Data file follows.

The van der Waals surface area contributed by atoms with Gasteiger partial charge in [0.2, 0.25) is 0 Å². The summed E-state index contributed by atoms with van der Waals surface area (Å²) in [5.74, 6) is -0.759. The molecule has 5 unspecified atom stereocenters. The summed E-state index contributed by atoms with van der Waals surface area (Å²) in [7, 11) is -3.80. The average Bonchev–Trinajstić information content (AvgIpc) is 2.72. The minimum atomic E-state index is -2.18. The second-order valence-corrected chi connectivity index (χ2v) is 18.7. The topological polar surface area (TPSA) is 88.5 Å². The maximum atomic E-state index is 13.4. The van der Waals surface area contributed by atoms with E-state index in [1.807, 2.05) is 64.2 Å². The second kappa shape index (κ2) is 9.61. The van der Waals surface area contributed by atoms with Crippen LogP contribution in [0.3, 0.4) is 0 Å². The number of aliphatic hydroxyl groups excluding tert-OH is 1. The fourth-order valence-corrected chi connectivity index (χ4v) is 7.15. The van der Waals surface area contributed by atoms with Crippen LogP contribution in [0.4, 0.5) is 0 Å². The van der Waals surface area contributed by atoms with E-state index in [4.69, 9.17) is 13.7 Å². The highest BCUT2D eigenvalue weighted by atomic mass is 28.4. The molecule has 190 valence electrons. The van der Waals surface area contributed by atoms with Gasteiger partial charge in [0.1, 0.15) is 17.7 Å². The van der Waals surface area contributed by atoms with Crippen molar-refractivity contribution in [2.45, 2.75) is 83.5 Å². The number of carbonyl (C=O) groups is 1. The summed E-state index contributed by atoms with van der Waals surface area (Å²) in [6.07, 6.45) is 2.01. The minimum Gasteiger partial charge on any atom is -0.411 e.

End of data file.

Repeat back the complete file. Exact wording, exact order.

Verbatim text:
The van der Waals surface area contributed by atoms with Gasteiger partial charge in [0.2, 0.25) is 0 Å². The summed E-state index contributed by atoms with van der Waals surface area (Å²) in [5.74, 6) is -0.759. The molecule has 5 unspecified atom stereocenters. The summed E-state index contributed by atoms with van der Waals surface area (Å²) in [7, 11) is -3.80. The average Bonchev–Trinajstić information content (AvgIpc) is 2.72. The minimum atomic E-state index is -2.18. The second-order valence-corrected chi connectivity index (χ2v) is 18.7. The topological polar surface area (TPSA) is 88.5 Å². The maximum atomic E-state index is 13.4. The van der Waals surface area contributed by atoms with E-state index in [1.807, 2.05) is 64.2 Å². The second kappa shape index (κ2) is 9.61. The van der Waals surface area contributed by atoms with Crippen LogP contribution in [0.3, 0.4) is 0 Å². The number of aliphatic hydroxyl groups excluding tert-OH is 1. The fourth-order valence-corrected chi connectivity index (χ4v) is 7.15. The van der Waals surface area contributed by atoms with Crippen LogP contribution in [0.4, 0.5) is 0 Å². The van der Waals surface area contributed by atoms with E-state index in [4.69, 9.17) is 13.7 Å². The highest BCUT2D eigenvalue weighted by atomic mass is 28.4. The molecule has 190 valence electrons. The van der Waals surface area contributed by atoms with Gasteiger partial charge in [0.1, 0.15) is 17.7 Å². The van der Waals surface area contributed by atoms with Crippen molar-refractivity contribution in [2.45, 2.75) is 83.5 Å². The number of carbonyl (C=O) groups is 1. The summed E-state index contributed by atoms with van der Waals surface area (Å²) in [6.07, 6.45) is 2.01. The minimum Gasteiger partial charge on any atom is -0.411 e.